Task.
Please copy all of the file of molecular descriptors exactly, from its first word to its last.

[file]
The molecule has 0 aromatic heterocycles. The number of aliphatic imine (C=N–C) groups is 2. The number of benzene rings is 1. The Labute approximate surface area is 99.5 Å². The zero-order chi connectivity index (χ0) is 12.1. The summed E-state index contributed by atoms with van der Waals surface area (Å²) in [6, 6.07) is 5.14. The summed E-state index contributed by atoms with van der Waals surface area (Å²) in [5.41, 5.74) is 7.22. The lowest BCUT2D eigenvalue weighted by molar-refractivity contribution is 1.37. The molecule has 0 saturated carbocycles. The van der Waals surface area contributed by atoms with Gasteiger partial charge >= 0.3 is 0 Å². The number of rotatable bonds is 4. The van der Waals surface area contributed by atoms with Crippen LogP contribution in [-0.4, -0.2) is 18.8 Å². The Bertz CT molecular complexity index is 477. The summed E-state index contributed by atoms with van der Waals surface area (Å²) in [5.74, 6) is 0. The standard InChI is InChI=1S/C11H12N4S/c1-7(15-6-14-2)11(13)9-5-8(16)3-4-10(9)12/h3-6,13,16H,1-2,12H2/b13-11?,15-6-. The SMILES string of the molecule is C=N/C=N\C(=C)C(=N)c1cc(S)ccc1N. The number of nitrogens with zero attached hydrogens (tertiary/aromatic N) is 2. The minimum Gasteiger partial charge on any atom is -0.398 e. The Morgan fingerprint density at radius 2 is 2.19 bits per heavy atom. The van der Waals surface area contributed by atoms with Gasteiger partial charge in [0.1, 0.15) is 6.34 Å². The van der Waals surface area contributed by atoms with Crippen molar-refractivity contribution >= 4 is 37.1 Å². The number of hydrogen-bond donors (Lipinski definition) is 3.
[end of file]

The molecule has 0 aromatic heterocycles. The number of aliphatic imine (C=N–C) groups is 2. The number of benzene rings is 1. The Labute approximate surface area is 99.5 Å². The zero-order chi connectivity index (χ0) is 12.1. The summed E-state index contributed by atoms with van der Waals surface area (Å²) in [6, 6.07) is 5.14. The summed E-state index contributed by atoms with van der Waals surface area (Å²) in [5.41, 5.74) is 7.22. The lowest BCUT2D eigenvalue weighted by molar-refractivity contribution is 1.37. The molecule has 0 saturated carbocycles. The van der Waals surface area contributed by atoms with Gasteiger partial charge >= 0.3 is 0 Å². The number of rotatable bonds is 4. The van der Waals surface area contributed by atoms with Crippen LogP contribution in [-0.4, -0.2) is 18.8 Å². The Bertz CT molecular complexity index is 477. The summed E-state index contributed by atoms with van der Waals surface area (Å²) in [5.74, 6) is 0. The standard InChI is InChI=1S/C11H12N4S/c1-7(15-6-14-2)11(13)9-5-8(16)3-4-10(9)12/h3-6,13,16H,1-2,12H2/b13-11?,15-6-. The SMILES string of the molecule is C=N/C=N\C(=C)C(=N)c1cc(S)ccc1N. The number of nitrogens with zero attached hydrogens (tertiary/aromatic N) is 2. The minimum Gasteiger partial charge on any atom is -0.398 e. The Morgan fingerprint density at radius 2 is 2.19 bits per heavy atom. The van der Waals surface area contributed by atoms with Gasteiger partial charge in [0.1, 0.15) is 6.34 Å². The van der Waals surface area contributed by atoms with Crippen molar-refractivity contribution >= 4 is 37.1 Å². The number of hydrogen-bond donors (Lipinski definition) is 3.